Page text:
"The information they had was so private, I thought it must have come from Canada."
When reporters pressed Arar to elaborate, however, he told them "the best way to know is to have a public inquiry."
But Arar's lawyer Lorne Waldman was less diplomatic.
"This is the first time my government is implicated in inflicting torture on another person," Waldman said, explaining why he believes a full public inquiry is imperative.
"It appears that our Canadian security services are prepared to use rogue states like Syria to do what they are legally barred to do in Canada -- torture in order to extract information and confessions."
Prime Minister Jean Chretien has already rejected Arar's calls for an inquiry, saying appropriate steps are being taken.
"We have a process. When people make accusations, there is a process under the law which is being followed at this time," Chretien told reporters after his cabinet meeting Tuesday.
The minister responsible for Arar's file told reporters he agrees with the prime minister on this issue.
"Let's give this a chance to work... let's use what we have," Foreign Affairs Minister Bill Graham said.
The RCMP's civilian Public Complaints Commission announced its own investigation into Mounties' possible involvement in the case on Oct. 24.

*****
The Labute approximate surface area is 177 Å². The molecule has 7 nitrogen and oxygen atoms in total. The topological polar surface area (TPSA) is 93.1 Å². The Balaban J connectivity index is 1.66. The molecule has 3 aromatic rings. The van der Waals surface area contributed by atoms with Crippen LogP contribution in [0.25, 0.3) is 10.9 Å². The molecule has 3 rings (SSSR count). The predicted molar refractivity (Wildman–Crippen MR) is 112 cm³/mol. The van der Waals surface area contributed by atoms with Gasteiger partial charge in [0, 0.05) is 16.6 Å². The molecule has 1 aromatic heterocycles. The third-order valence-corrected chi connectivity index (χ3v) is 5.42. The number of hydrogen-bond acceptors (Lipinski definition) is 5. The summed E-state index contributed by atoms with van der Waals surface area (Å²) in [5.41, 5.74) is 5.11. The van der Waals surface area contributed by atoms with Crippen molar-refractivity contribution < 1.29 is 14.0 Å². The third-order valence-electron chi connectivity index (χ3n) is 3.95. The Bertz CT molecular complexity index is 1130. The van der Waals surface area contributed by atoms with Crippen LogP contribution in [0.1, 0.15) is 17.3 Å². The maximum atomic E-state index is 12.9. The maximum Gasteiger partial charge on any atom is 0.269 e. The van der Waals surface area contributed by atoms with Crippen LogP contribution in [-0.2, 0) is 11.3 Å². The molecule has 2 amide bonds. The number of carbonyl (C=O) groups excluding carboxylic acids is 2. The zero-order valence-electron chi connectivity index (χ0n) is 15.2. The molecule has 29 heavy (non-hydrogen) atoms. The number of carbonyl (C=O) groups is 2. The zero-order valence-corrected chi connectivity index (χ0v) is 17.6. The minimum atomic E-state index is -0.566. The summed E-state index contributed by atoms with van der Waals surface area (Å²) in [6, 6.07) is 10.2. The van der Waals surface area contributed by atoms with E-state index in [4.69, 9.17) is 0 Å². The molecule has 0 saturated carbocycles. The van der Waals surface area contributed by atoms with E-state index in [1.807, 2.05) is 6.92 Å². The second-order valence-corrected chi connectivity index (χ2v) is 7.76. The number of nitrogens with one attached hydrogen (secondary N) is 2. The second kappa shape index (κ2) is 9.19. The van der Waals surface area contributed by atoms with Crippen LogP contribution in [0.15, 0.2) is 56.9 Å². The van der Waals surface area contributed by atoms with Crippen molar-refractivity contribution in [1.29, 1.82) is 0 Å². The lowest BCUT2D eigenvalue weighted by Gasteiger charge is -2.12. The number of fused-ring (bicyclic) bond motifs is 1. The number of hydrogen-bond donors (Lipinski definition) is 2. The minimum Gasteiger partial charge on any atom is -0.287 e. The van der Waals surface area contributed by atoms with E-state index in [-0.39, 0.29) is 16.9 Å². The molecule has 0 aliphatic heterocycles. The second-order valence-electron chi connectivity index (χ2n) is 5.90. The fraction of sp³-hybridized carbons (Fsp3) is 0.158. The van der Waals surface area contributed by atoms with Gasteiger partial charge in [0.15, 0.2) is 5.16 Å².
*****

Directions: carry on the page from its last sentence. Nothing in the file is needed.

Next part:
Canadian officials have said that before Arar was deported, Americans had consulted with the RCMP. But the Mounties have insisted they were not told U.S. plans involved sending Arar to a Syrian jail.
Arar's return could have come sooner
Earlier Tuesday, Graham testified at a parliamentary committee dealing with recent cases of Canadians who have been imprisoned in the Middle East.
He assured the Commons committee that Ottawa had done all it could to expedite Arar's return to Canada.
"I think we could have had him here earlier, we could have moved faster: this is true," Graham said.
"But I have to assure you we were moving on it on all points all the time with every conceivable intervention we could possibly use."
The foreign affairs minister, who met with Arar and his wife last Wednesday, said he is sorry for the trial Arar has been subjected to.
"I am very regretful that it took so long (until Arar was released) ... and it's terrible to think of the conditions that Mr. Arar had to suffer while he was there in a prison," Graham said.
For his part, Arar has already begun his effort to have his name cleared officially. On Monday, he asked the New York-based human-rights group, Center for Constitutional Rights, to determine whether any legal claims arise from the circumstances of his arrest, deportation and imprisonment.
Steven Watt, a fellow of the centre, told The Canadian Press that the facts of Arar's treatment and subsequent deportation are "quite extraordinary."
"There appears to have been a complete disregard for the law and for Mr. Arar, and there must be some accounting for his treatment by U.S. government officials," Watt said.